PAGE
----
As I told you, for an ordinary woman a digest provides entertainment and also does their training. It trains them how to live life. You just don’t see that we just publish romantic stories- we also make them aware of harsh realities of life as well. This is the best training for women to learn how to live life. Life has all goods and as well as evils. So it tells how to cope with harsh realities of life. It is digests which prepare them mentally [Editor].
Divorce is a stigma and staying in a marriage - no matter how abusive - is projected as the best option for women compared to divorce or separation. The digests promote such popular stereotypes about marriage, divorce, women’s education and economic independency. According to the content analysis I conducted, it was rare to find stories about highly educated and successful working women. Similarly, there was no story or article that raised concerns over domestic abuse or violence against women. Stories revolved around the art of becoming a ‘good’ woman, through adjustment, compromise, patience and tolerance, while the overall advice offered directly by editors and agony aunts in other sections is to deal with problems in silence.
Education is seen in terms of worldly awareness and knowledge of Islam; the underlying educational rationale is for individuals to become entrenched and embedded in socially expected attitudes and mores. Being able to understand Islam is regarded as the highest form of learning and the ultimate impact of education means that one becomes a good Muslim in terms of faith and practice. This editorial concept of education is very different from Western equivalents where emphasis on learning is associated with the development of individualism and critical judgement:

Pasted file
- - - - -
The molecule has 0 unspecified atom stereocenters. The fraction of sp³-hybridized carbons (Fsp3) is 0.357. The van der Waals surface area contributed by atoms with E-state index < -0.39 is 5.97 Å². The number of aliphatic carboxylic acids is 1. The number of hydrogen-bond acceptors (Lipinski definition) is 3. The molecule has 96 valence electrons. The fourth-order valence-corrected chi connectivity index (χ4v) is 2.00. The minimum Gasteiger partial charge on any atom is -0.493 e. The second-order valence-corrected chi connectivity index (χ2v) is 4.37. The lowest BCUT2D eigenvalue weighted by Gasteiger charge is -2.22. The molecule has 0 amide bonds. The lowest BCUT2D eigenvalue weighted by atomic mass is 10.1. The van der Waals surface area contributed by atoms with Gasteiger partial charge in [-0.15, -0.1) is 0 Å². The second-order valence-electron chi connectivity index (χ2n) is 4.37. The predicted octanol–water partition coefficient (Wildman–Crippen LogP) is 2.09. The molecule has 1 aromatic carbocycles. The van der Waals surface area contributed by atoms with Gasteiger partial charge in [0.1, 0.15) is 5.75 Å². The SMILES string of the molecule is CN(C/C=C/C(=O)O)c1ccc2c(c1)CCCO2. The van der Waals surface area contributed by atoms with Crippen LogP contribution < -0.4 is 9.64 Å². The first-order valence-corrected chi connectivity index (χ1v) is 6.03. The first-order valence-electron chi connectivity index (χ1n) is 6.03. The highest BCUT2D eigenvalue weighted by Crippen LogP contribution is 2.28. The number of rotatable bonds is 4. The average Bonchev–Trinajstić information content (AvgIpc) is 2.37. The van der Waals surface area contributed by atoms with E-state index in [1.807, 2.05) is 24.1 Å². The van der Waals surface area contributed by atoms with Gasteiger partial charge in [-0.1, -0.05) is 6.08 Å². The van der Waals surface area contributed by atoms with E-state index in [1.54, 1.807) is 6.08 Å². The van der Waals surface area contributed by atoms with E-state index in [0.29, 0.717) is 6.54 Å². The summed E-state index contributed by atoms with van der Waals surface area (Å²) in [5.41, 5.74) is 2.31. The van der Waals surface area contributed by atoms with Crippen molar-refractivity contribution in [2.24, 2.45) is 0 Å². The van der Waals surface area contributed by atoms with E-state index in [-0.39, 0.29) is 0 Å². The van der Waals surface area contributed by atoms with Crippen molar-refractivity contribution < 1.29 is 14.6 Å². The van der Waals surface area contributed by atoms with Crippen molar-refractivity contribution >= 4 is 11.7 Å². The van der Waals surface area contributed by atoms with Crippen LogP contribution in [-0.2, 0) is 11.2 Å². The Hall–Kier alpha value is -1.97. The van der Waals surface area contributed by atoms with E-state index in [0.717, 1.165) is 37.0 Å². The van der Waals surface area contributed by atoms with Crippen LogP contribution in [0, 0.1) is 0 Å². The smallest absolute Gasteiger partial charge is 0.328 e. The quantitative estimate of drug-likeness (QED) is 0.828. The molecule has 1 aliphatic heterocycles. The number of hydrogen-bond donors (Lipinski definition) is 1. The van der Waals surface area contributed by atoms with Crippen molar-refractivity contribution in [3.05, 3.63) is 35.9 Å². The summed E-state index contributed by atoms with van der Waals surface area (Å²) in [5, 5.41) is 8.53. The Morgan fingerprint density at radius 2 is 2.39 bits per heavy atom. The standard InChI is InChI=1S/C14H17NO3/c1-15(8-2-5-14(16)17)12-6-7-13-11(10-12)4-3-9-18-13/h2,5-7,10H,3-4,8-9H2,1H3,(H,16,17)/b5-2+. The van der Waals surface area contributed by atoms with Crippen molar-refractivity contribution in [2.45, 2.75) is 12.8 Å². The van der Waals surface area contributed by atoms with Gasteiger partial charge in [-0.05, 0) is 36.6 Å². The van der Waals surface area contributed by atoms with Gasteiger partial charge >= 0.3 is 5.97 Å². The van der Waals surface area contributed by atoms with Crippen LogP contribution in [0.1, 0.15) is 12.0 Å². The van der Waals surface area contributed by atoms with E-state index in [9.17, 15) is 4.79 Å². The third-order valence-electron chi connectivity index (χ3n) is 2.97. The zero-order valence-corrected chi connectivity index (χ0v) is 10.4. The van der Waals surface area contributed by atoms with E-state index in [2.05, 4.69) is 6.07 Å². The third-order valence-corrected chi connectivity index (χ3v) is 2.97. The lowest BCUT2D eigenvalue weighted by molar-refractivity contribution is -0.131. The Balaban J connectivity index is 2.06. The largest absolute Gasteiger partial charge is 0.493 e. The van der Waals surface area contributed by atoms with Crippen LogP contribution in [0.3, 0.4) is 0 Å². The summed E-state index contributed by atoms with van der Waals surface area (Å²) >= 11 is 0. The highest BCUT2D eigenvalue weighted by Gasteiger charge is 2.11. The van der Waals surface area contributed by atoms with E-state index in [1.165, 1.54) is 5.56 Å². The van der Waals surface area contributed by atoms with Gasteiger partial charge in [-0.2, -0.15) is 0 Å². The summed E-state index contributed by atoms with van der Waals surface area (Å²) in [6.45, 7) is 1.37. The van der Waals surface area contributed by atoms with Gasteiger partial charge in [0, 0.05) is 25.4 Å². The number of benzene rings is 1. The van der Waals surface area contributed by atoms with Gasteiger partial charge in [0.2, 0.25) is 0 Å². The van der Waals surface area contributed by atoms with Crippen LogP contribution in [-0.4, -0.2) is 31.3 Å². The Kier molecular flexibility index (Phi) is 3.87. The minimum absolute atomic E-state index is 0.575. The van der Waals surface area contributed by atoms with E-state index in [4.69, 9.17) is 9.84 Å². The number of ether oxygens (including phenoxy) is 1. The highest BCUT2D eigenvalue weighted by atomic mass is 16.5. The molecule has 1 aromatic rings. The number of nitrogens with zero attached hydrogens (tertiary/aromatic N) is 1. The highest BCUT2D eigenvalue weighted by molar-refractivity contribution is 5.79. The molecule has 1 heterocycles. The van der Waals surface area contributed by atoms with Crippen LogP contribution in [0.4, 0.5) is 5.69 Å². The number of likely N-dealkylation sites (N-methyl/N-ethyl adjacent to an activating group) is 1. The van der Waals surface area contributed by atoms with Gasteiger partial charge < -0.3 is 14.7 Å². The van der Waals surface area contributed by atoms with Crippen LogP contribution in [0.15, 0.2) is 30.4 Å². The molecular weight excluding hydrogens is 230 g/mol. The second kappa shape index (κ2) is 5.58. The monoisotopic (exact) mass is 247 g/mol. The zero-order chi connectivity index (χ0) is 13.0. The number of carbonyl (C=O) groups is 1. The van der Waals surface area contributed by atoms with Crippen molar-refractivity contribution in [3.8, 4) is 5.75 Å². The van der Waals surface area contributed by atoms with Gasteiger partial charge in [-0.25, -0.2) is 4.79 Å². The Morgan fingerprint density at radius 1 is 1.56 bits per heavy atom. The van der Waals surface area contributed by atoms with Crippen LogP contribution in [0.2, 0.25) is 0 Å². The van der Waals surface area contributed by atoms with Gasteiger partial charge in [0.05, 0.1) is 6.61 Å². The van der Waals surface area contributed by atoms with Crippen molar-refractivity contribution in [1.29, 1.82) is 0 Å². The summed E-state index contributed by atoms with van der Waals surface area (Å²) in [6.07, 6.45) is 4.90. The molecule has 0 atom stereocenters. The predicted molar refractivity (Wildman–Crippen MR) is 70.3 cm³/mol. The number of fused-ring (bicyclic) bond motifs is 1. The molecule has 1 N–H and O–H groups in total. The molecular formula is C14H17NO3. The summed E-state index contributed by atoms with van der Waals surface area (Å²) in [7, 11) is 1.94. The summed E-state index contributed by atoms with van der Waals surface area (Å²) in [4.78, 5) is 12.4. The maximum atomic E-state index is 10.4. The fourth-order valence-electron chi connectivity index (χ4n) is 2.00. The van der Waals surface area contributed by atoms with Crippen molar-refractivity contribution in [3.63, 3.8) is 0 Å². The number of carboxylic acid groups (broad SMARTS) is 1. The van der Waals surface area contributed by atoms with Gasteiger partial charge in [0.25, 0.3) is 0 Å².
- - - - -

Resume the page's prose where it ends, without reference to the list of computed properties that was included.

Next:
So according to me, this is an Ideal Pakistani woman: She should be educated. She should have the knowledge of this world and also she should have knowledge of her religion, Islam. [Editor]
According to one of the respondents, education is just a way to pass time before one finds a suitable partner to get married to. Marriage is the most eagerly-awaited stage of life for Pakistani girls and their family; in that respect, getting educated is a good task for young women to engage themselves with, until that time comes.
Batool: Parents have a perception that we have done a B.A., and now we will do cooking at home and that’s enough. They think that we don’t have to run offices and do jobs. We will just do home cooking and other chores, so it is better to sit at home. The perception is just to sit at home unless you get married. If a girl is not going to get married, only then do they admit her for further studies. This is a general perception- that if you have done a B.A. (Undergraduate), then it is enough studying for girls. What else to do!
The idea of educated women is associated with many stereotypes in Pakistani society, where women’s young age is still an important criterion for nuptiality. According to a recent study, 69 percent of young Pakistani women are married by the time they reach 29 and the average age of women’s marriage is 18 years (Bhatti and Jeffery 2012). A highly educated woman past the commonly accepted age for marriage is considered to be at a disadvantage in terms of finding a suitable life partner (Nayyab 2009). Highly educated women usually work outside the home, but the general perception is that they are compromised due to their working experience and to their being aware of rights and demands. Being young, beautiful and not highly educated translates into better chances to get married sooner and to better partners.
Batool: Job can be a big hurdle in marriage for a woman. The perception is that if a girl has done a BA, then she is young, but if she has done a Master’s, she is considered to be old in age. So this is also a big problem. [Focus group discussion (I): The participant is a university student].
Raheela: We say that a girl is educated, she is headstrong and she wants to be independent, so when it comes to her getting married, most of people would say that she has done a job. She is very educated, and so headstrong that she cannot live with her husband as a submissive housewife. So we compromise. This word ‘compromise’ is very much in parallel with the word ‘submissive’ in our society. [Focus group discussion (II): The participant is a university student].